“It was a double whammy,” he said. “I not only didn’t have the opera performed, but I didn’t get a dime out of it.”
Still, Mr. Spratlan said he was not worried. He figured opera company directors would recognize its worth and come knocking. “How wrong I was,” he said. If companies were interested in doing something new, they wanted the cachet of making the commission, he said. The score went back in the drawer.
In the late 1990s Mr. Spratlan played a 10-minute recorded snippet of the work for a visiting professor. “He said: ‘This is very strong stuff. How can you live without hearing it?’ ” Mr. Spratlan recounted.
The composer agreed and raised money for concert performances of the second act with orchestra, with a 2000 premiere at Amherst and another performance at Harvard.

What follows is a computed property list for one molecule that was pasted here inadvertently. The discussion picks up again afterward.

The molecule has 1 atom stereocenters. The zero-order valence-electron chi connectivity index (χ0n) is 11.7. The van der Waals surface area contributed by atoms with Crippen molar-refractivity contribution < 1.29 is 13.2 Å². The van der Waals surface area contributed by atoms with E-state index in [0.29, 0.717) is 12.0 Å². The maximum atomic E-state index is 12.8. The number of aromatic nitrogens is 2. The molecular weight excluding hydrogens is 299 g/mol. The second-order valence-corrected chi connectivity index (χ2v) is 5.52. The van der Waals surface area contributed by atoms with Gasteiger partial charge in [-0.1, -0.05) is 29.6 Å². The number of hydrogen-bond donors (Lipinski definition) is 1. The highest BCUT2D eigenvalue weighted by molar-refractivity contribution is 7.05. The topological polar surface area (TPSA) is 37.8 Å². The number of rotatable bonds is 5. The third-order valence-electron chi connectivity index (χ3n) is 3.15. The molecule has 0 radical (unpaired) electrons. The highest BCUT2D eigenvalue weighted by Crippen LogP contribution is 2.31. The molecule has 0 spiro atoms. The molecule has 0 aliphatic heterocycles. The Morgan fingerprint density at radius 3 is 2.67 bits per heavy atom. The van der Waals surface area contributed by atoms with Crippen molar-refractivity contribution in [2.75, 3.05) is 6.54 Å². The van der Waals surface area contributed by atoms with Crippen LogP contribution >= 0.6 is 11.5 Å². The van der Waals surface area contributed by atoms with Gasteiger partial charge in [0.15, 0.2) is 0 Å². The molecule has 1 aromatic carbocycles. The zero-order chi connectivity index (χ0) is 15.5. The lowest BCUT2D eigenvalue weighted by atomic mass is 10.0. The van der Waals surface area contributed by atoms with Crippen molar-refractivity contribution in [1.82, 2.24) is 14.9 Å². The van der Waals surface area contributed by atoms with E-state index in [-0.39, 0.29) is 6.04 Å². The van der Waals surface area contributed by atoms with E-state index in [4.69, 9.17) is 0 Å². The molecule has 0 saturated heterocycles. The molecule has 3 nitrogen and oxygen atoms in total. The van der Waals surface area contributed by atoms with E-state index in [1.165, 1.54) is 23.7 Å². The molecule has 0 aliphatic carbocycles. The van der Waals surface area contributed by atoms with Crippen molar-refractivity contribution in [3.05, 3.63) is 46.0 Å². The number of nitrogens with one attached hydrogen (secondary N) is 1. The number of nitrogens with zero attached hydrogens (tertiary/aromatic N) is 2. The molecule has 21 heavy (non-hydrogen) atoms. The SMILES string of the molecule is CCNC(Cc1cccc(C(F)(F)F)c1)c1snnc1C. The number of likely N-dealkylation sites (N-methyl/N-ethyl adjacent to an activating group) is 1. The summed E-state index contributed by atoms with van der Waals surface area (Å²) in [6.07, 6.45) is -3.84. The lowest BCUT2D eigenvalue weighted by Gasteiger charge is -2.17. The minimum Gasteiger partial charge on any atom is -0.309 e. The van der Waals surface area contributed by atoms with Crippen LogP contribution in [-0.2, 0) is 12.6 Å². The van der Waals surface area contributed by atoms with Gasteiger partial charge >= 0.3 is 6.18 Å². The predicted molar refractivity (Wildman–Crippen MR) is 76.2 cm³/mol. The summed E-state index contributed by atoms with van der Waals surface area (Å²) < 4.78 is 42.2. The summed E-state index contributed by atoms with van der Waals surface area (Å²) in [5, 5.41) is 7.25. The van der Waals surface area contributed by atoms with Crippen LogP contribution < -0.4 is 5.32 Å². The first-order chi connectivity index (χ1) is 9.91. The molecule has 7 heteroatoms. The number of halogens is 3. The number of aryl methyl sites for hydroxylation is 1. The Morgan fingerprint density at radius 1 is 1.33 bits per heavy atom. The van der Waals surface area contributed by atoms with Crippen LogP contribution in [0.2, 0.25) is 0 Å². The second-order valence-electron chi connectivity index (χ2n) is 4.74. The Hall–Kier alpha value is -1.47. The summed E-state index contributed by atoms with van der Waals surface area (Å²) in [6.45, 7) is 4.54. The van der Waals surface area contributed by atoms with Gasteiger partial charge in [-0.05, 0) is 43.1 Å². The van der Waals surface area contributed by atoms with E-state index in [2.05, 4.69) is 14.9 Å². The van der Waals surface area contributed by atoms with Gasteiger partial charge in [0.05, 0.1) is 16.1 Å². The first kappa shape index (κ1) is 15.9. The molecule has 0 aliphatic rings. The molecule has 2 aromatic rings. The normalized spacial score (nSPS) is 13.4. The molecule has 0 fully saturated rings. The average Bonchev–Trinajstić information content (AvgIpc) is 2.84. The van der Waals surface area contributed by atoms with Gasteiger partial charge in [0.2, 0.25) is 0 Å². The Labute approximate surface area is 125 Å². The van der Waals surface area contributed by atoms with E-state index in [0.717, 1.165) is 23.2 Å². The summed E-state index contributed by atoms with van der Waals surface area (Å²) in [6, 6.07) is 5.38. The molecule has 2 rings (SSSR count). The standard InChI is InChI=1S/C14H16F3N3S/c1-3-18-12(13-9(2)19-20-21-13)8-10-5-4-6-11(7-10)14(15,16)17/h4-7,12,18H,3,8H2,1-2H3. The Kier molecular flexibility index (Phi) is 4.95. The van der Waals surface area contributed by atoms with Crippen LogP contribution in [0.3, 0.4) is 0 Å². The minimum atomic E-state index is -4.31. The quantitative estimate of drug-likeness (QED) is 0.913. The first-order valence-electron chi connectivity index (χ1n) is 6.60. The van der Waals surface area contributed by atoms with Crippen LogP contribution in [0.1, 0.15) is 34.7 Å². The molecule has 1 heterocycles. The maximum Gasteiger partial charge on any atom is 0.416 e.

He nominated himself for the Pulitzer Prize for music, not uncommon for composers. A reporter called to tell him he had won. “It blew me over,” he said.
Again, he circulated the work among opera companies, “this time with a Pulitzer star on it,” he said. “You’d think I’d be fighting them away with a stick. Only one company made an inquiry.” Nothing came of it.
Then, in late 2008, Mr. MacKay took over at Santa Fe. He wanted a premiere, but there was no time for a commission, so he put out feelers for pieces already written or in the works.
Of some dozen finalists “Life Is a Dream” got under his skin, Mr. MacKay said. It was small enough to be financially manageable and provided good roles for young singers. Anonymous donors — modern art lovers, Mr. MacKay said — put up much of the money.
Mr. MacKay acknowledged that the Pulitzer perked up his ears. “That was a help,” he said. So was the sorry tale of the opera’s neglect.
“The piece came with a really fascinating pedigree,” he said, “this story that’s almost kind of operatic.”
Rare commitment to new music.